Music Could Lead Us Into Future

Nicholas Johnson

Iowa City Press-Citizen, "Opinion," December 19, 2000, p. 11A

Our school district is blessed with an outstanding offering of curriculum and activities. We’re winning competitions in everything from athletics to chess to music to poetry.

This column only emphasizes music. That’s just a concession to space limits and the spirit of the season. All our programs are worthy of praise.

Music has been part of winter holidays for all recorded history (no pun intended). But music is everywhere every season of the year.

We have much in common with other animals. It’s embarrassing how much I’ve learned from my cat, Beasley. What sets humans apart is our ability to create and manipulate symbols.

Education about those symbols serves many purposes for our species.

Much of what we do each day enables us to “keep on truckin’” –figuratively and literally. The provision of food, clothing, shelter and other essential functions. Work for which education is necessary. But, to quote the song, “is that all there is?” Just survival? Survival for what?

What is our highest calling? What are we to do after the chores are done? What most sets us apart from our fellow mammals?

The arts in general and music in particular are high on the list. Music needs no “secondary benefits” justifications. It’s worthy in its own right. But there’s research to support its impact on early childhood brain development, academic achievement, self esteem, cooperative social skills, parental involvement and improved attendance.

Our school district reflects that understanding in the skills and passions of our staff.

A local exploration of our school district’s educational opportunities is now under way. What is our vision? How would we know if we were successful in reaching it? There are many alternatives, thoroughly tested and widely adopted nationally.

Among them are magnet schools. One of the characteristics of a magnet school is teaching to a theme. It may be science or math. But often it is the arts – especially music. Does this mean kids are singing and playing instruments all day? Of course not. It means teams and themes. Teams of teachers weaving the school’s theme into the daily curriculum.

Why? Because magnet schools’ students want to be there – the school’s focus is their passion. Anything related to that passion creates students’ enthusiasm for learning other subjects.

Music is especially suited for this purpose. There is virtually no academic subject, from anthropology to zoology, that does not have a potential music component. Music in primitive cultures. Whales’ songs. Military marches.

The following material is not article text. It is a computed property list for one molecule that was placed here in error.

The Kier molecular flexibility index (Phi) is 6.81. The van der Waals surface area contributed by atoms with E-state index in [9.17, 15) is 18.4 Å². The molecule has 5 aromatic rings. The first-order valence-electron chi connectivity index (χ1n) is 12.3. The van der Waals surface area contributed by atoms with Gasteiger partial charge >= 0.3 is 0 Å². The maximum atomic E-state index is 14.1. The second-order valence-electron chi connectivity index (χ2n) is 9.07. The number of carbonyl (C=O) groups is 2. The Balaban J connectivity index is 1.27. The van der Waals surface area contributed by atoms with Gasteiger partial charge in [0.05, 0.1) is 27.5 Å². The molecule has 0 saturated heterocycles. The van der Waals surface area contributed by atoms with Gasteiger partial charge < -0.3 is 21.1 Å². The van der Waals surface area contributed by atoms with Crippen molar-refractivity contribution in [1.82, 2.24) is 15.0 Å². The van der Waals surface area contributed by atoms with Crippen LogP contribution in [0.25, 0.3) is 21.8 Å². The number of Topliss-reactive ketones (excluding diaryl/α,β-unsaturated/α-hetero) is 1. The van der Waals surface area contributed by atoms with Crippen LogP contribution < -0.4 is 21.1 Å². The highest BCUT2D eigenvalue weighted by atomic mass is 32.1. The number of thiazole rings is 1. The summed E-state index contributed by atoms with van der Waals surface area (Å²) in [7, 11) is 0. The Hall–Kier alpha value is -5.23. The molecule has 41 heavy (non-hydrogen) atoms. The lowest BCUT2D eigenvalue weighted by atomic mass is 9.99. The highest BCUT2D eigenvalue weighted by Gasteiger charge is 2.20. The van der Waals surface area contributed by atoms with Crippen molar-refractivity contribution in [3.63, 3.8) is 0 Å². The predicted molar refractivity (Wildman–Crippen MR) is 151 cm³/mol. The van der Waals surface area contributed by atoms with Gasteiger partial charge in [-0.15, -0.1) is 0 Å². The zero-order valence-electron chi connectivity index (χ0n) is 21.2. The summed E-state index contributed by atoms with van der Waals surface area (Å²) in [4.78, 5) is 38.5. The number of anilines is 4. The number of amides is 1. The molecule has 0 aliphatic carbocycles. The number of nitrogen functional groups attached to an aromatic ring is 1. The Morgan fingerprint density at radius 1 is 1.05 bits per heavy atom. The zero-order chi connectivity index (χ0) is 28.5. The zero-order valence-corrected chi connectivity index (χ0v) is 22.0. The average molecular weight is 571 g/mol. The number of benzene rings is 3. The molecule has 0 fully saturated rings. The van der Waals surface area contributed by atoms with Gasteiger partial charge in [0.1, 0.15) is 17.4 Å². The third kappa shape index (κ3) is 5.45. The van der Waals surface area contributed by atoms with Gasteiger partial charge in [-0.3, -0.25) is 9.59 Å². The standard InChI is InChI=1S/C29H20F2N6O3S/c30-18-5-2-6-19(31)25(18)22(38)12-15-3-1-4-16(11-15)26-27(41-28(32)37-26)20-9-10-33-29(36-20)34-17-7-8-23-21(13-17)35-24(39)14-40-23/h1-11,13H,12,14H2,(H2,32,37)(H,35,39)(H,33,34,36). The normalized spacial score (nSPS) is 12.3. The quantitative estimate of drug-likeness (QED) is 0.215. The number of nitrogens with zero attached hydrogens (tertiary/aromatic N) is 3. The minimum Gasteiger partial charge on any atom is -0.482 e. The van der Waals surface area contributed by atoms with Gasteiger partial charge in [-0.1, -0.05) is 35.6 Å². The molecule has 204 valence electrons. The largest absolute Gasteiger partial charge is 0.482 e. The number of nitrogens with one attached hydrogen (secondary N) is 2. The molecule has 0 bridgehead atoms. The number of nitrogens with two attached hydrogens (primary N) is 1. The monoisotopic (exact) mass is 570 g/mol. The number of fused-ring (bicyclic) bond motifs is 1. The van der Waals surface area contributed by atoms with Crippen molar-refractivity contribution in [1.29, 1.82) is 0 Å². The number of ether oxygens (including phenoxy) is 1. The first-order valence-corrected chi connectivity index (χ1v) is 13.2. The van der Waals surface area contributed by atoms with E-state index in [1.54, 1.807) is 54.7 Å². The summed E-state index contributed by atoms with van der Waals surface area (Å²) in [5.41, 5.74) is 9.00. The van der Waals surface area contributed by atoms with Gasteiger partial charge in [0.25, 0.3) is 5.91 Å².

Songs of social protest and union organizing. The economics, politics and law of the music industry. The public policy of Napster. Music and slavery. The math and science of music.

Our elementary teachers are already doing it.

While a few still voice objections to the merits of magnet schools, we are living in what is, for all practical purposes, a magnet school district.

Harold Geneen, former CEO of ITT, was a case study in how to build a conglomerate corporation. He once told me he had over 400 boards of directors reporting to him. ITT began doing everything from baking bread to renting cars. The analogy in education is called a “shopping mall high school.”

Then conglomerates became passe. Corporate gurus advised companies to stick to “core competencies.” What the work force does best. Profits soared.

Our teachers have many competencies. But the themes and teams with a music focus are one. Private music schools and the university’s music department enhance our public schools’ programs. What might additional focus and resources produce?

Roughly half of our secondary school students are involved in performance music. As Julie Andrews might have sung, “The halls are alive with the sound of music.”

We’re all proud of our musicians national and state recognition.

But music is more collaboration than competition. Every student who participates benefits.

What’s our “magnet district’s” core competency? There are many.

Music is but one example of this way of thinking about our future.

Nicholas Johnson is an Iowa City School Board member. More information is available on his Web site